The B D S





The Bill had passed the House of Commons [I mean, you know, that nurse

had approved of it], and much anxiety was felt among the little pleaders

as to its first reading in the Upper House--i. e. would mother say

"Yes!"



They all knew that mother had a clear judgment; but it was just her

far-seeing power that made them tremble. She might see breakers ahead

which they knew nothing about.



And perhaps mother did see a few objections to this new plan. However

that may be, as the little ones presented their petition, she smiled.



This was, indeed, a good sign, and more than that, the smile was

followed by a ready consent as the plan was unfolded.



The Bill was passed. Hurrah!



The B. D. Society was allowed; and mother had actually agreed to be

patroness and prize-giver.



"What a dear, jolly mother she is!"



"She's a duck, and no mistake!"



Rather unbusinesslike language, but very expressive!



Well, but what did it mean, this B. D. S.?



It was only a Bedroom Decorating Society. But it seemed a very beautiful

idea to the four curly headed little girls who sat squeezed up together

in the large nursery armchair.



Pattie, Mollie, Kitty, and Norah. Four little Irish maidens, with this

lovely plan to talk over and make perfect, while a snowstorm kept them

indoors to-day.



Pattie. "Don't let's tell each other how we'll do our rooms until

afterwards."



Norah. "You'll never keep your plans to yourself. You never could

keep anything in."



Mollie (up in arms for her sister). "Don't be nasty, Norah, or

something bad will happen to you!"



Norah (looking a little ashamed of herself and wisely changing the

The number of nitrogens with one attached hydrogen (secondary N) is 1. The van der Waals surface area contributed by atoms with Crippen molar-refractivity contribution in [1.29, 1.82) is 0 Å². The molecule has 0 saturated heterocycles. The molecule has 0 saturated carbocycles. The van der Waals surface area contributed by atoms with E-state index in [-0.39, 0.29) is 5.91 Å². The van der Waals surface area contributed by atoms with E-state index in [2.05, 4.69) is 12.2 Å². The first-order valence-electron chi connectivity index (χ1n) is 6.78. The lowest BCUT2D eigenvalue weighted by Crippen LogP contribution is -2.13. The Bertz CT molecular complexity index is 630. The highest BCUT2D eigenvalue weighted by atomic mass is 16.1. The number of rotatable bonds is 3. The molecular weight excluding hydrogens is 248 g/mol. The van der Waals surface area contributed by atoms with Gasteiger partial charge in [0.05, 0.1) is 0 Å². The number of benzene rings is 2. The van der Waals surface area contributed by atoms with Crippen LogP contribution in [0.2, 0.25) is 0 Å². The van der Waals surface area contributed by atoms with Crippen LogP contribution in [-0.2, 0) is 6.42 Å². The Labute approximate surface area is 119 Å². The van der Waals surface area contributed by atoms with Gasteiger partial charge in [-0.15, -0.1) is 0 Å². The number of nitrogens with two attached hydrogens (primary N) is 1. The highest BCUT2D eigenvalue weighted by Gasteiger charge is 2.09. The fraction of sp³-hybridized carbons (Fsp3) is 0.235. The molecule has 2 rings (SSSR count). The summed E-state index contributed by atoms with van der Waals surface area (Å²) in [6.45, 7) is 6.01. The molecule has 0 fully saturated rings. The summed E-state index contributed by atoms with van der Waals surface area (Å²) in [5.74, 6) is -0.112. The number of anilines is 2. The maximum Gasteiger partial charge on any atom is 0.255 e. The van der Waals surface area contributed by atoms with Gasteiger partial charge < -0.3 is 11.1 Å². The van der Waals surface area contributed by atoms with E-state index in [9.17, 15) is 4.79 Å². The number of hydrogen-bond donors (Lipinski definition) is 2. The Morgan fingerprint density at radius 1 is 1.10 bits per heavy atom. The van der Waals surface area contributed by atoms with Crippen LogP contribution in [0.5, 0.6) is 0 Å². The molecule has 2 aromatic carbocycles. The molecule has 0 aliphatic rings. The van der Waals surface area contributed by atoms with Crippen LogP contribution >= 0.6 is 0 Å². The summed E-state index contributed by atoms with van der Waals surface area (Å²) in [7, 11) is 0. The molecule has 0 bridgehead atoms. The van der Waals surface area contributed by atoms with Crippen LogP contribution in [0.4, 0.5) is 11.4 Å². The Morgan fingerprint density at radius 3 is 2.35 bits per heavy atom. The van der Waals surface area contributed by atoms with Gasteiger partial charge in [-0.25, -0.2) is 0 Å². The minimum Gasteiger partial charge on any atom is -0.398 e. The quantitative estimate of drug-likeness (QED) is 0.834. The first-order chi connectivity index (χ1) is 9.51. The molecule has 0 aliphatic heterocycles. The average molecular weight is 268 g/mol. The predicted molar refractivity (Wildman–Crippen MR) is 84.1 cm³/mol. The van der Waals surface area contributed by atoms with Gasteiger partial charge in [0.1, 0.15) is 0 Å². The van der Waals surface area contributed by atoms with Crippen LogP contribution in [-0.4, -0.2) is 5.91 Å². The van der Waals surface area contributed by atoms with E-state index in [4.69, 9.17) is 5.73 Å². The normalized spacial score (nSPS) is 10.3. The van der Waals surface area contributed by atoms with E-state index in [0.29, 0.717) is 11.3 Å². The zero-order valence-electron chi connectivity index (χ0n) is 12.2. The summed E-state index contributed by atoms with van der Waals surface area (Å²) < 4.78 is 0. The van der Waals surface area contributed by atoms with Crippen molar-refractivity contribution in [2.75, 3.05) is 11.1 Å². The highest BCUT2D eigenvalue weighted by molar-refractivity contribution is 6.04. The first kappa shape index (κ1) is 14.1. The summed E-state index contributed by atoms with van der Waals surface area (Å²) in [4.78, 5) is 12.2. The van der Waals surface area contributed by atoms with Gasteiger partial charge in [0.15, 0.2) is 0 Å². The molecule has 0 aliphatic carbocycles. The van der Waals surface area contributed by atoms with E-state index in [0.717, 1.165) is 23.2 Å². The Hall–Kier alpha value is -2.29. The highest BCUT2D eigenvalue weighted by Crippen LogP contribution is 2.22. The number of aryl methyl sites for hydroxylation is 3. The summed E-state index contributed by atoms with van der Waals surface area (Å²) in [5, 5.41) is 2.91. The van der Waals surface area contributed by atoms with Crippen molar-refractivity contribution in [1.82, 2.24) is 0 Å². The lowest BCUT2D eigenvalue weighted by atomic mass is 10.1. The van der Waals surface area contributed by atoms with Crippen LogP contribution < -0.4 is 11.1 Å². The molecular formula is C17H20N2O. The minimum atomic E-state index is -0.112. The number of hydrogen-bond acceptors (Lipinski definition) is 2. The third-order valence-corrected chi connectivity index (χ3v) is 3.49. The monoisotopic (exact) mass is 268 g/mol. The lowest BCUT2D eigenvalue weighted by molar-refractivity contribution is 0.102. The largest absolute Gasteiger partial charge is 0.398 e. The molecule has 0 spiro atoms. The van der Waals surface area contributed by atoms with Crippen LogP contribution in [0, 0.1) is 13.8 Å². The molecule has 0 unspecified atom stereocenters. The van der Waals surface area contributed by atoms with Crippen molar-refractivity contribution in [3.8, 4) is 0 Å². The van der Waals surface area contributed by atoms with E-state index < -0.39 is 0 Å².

subject). "Let's begin now. We'll take all the things out of our rooms

first, and then put them back in new places--shall us?"



As you may guess, the B. D. S. was intended to promote a general taste

for artistic style in the children's bedrooms, or as Kitty expressed it,

simply and to the point, "It is to make us put our things illigantly."



Mother determined to let this new idea have a fair trial; though she

could not help feeling a little nervous as she heard the scrimmaging of

the furniture, and thought of possible breakages.



She sat at her needlework, and listened to the distant sounds which

reached her faintly from the rooms above. Then she began to wonder

whether the excitement and interest would last out the fortnight, at

the end of which she had been asked to present a prize.



Suddenly her motherly heart gave a terrible throb.



There was a thud--thud--thud, and that horrid bumping sound, as

something soft tumbled over and over down the stairs.



With a white face she rushed out of the dining-room, to see little Norah

and a large bolster roll on to the floor at her feet!



A breathless scream escaped from the terrified child.



The three other curly heads were peeping through the banisters, and

three pairs of Irish blue eyes were looking horribly scared and unhappy.



But mother did not see them.



She picked up the screaming Norah, and carried her into the dining-room,

while nurse came running from the kitchen and her ironing.



All the time that the sobbing little victim of the B. D. S. was being